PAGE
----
Mancini releases letters from 17 law firms, others, calling for funding to be restored to the Law Reform Commission
May 17, 2016
For Immediate Release
May 17, 2016
Halifax, NS – The NDP Caucus has obtained a number of letters from 17 major law firms from across the province, the Dean and Faculty of the Schulich School of Law, the Barristers Society, and others, addressed to Premier Stephen McNeil and the Minister of Justice, eloquently calling for the re-instatement of funding to the Law Reform Commission – but the letters have fallen on deaf ears.
In June 2015, the Liberals decided to cut funding for the Law Reform Commission beginning on April 1, 2016. The Commission, established in 1991, reviews and updates legislation. The Commission is non-partisan, independent of the government and its work is mostly done on a pro bono basis, as lawyers from across Nova Scotia volunteer their time in the interest of improving justice in our province.
The Liberals cut just over $180,000 from the Commission’s funding. This money provided for administration and support staff for the Commission’s work. The funding cut makes it likely the Commission will close its doors.
Today in Question Period, Marian Mancini, NDP Justice Critic, MLA for Dartmouth South and a former Legal Aid lawyer, will demand answers from Premier McNeil and the Minister of Justice over their mishandling of this file.
“Organizations representing all of Nova Scotia’s practicing lawyers have written to the Premier calling for this funding to be restored. The Premier’s disrespect for our justice system is concerning. You would be hard pressed to find any other issue that could unite the vast majority of Nova Scotia’s lawyers,” says Mancini. “We’ve also seen this disrespect with the changes to the mechanism for determining judges’ compensation, and the refusal of the Minister of Justice to act on cases where faulty hair-strand drug testing was used.”
Mancini concludes, “Stephen McNeil is going down Stephen Harper’s path by cutting funding for the Law Reform Commission. The funding for the Commission must be restored immediately.”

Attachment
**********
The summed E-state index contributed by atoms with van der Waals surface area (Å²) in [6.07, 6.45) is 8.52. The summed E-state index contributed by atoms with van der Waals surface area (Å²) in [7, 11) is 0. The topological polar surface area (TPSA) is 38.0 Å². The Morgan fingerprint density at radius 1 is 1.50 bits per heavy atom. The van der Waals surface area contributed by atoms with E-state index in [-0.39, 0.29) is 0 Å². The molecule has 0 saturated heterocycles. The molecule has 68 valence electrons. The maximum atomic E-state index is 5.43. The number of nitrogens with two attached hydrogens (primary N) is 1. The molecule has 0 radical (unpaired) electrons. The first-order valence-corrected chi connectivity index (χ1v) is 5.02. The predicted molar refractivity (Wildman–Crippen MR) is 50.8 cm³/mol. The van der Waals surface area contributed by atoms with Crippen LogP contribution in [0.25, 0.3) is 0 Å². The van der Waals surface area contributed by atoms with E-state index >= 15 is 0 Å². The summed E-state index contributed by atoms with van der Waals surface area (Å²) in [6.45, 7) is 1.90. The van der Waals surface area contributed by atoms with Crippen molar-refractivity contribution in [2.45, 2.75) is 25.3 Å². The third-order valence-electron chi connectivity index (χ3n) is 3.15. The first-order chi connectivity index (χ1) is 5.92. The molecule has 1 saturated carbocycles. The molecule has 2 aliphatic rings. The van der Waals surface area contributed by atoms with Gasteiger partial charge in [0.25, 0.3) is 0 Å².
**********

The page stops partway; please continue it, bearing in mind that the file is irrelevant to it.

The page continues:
Excerpts from the letters:
A letter signed by 17 law firms from Dartmouth, Truro, New Glasgow, Halifax and Kentville, including McInnis Cooper, Stewart McKelvey, Cox & Palmer, Boyne Clarke, Pink Larkin, and 12 other firms, says the Liberals failure on this file undermines the province’s economic goals:
“The Commission’s work is critical to ensure that the province’s laws are up to date and as effective as possible. To fail at this is to undermine all of your government’s efforts to develop the province’s economy and to make this a better, more attractive place to live. We have never before put our signatures to a joint letter like this…” (Emphasis added)
A letter from the Nova Scotia Barristers’ Society states:
“As a general practice, the Society does not engage in lobbying. That said, your government’s planned termination of funding for the Law Reform Commission of Nova Scotia warrants an exception to our general practice.”
The letter from Camille Cameron, Dean at the Schulich School of Law explains that this cut undermines the rule of law:
“I am a lawyer and an academic who has spent a significant amount of my career (paid and volunteer) working in countries that do not yet enjoy the kind of rule of law that most Canadians take for granted. One of the lessons I have learned is that engaging in robust and constructive law reform, and being seen to be engaging in it, are essential to strengthening and advancing the rule of law.”
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For more information please contact Kyle Buott at (902) 266-2068